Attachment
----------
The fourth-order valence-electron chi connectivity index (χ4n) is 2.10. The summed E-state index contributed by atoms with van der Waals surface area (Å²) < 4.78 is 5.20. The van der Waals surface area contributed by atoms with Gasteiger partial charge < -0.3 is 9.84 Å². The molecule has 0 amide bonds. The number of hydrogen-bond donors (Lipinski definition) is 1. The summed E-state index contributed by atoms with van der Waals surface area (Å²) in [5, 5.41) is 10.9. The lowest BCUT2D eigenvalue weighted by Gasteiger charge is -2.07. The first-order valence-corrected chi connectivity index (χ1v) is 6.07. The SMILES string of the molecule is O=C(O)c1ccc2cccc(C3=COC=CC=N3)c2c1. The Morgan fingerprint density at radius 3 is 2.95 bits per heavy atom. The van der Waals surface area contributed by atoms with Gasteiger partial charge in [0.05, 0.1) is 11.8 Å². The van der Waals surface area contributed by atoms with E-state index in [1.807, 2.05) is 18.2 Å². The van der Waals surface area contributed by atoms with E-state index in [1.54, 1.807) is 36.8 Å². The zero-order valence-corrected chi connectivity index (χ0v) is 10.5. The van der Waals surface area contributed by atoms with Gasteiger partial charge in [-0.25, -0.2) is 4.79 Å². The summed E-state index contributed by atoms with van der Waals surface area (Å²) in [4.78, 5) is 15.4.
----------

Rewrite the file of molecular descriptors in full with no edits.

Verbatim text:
The fourth-order valence-electron chi connectivity index (χ4n) is 2.10. The summed E-state index contributed by atoms with van der Waals surface area (Å²) < 4.78 is 5.20. The van der Waals surface area contributed by atoms with Gasteiger partial charge < -0.3 is 9.84 Å². The molecule has 0 amide bonds. The number of hydrogen-bond donors (Lipinski definition) is 1. The summed E-state index contributed by atoms with van der Waals surface area (Å²) in [5, 5.41) is 10.9. The lowest BCUT2D eigenvalue weighted by Gasteiger charge is -2.07. The first-order valence-corrected chi connectivity index (χ1v) is 6.07. The SMILES string of the molecule is O=C(O)c1ccc2cccc(C3=COC=CC=N3)c2c1. The Morgan fingerprint density at radius 3 is 2.95 bits per heavy atom. The van der Waals surface area contributed by atoms with Gasteiger partial charge in [0.05, 0.1) is 11.8 Å². The van der Waals surface area contributed by atoms with E-state index in [1.807, 2.05) is 18.2 Å². The van der Waals surface area contributed by atoms with E-state index in [1.54, 1.807) is 36.8 Å². The zero-order valence-corrected chi connectivity index (χ0v) is 10.5. The van der Waals surface area contributed by atoms with Gasteiger partial charge in [-0.25, -0.2) is 4.79 Å². The summed E-state index contributed by atoms with van der Waals surface area (Å²) in [4.78, 5) is 15.4.